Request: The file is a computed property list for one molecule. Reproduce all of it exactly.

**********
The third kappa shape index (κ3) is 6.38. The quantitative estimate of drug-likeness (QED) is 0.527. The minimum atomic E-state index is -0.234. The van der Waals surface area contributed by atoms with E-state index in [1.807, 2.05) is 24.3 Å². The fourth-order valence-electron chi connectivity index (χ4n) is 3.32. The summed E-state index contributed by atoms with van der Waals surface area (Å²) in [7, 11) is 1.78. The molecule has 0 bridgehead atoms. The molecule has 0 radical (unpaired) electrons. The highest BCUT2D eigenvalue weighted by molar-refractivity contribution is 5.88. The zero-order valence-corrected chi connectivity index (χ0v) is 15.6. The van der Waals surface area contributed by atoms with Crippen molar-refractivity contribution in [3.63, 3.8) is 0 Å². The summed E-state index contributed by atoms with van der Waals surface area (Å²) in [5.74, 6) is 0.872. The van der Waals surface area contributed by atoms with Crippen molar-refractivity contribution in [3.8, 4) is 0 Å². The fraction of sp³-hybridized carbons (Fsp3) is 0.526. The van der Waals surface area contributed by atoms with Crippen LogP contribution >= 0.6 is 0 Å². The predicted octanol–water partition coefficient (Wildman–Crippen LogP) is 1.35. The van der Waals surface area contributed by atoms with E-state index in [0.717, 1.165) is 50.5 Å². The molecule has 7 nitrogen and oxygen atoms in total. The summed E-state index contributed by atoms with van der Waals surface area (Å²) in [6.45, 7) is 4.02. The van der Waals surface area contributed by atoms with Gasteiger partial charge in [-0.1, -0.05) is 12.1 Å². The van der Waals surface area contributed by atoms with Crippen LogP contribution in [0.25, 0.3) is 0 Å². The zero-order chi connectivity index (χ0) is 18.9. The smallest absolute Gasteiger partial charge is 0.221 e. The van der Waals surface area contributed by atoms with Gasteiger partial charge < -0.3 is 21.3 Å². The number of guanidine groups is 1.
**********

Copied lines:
The third kappa shape index (κ3) is 6.38. The quantitative estimate of drug-likeness (QED) is 0.527. The minimum atomic E-state index is -0.234. The van der Waals surface area contributed by atoms with E-state index in [1.807, 2.05) is 24.3 Å². The fourth-order valence-electron chi connectivity index (χ4n) is 3.32. The summed E-state index contributed by atoms with van der Waals surface area (Å²) in [7, 11) is 1.78. The molecule has 0 bridgehead atoms. The molecule has 0 radical (unpaired) electrons. The highest BCUT2D eigenvalue weighted by molar-refractivity contribution is 5.88. The zero-order valence-corrected chi connectivity index (χ0v) is 15.6. The van der Waals surface area contributed by atoms with Crippen molar-refractivity contribution in [3.63, 3.8) is 0 Å². The summed E-state index contributed by atoms with van der Waals surface area (Å²) in [5.74, 6) is 0.872. The van der Waals surface area contributed by atoms with Crippen molar-refractivity contribution in [3.8, 4) is 0 Å². The fraction of sp³-hybridized carbons (Fsp3) is 0.526. The van der Waals surface area contributed by atoms with Crippen LogP contribution >= 0.6 is 0 Å². The predicted octanol–water partition coefficient (Wildman–Crippen LogP) is 1.35. The van der Waals surface area contributed by atoms with E-state index in [0.717, 1.165) is 50.5 Å². The molecule has 7 nitrogen and oxygen atoms in total. The summed E-state index contributed by atoms with van der Waals surface area (Å²) in [6.45, 7) is 4.02. The van der Waals surface area contributed by atoms with Gasteiger partial charge in [-0.1, -0.05) is 12.1 Å². The van der Waals surface area contributed by atoms with Crippen LogP contribution in [0.25, 0.3) is 0 Å². The zero-order chi connectivity index (χ0) is 18.9. The smallest absolute Gasteiger partial charge is 0.221 e. The van der Waals surface area contributed by atoms with Gasteiger partial charge < -0.3 is 21.3 Å². The number of guanidine groups is 1.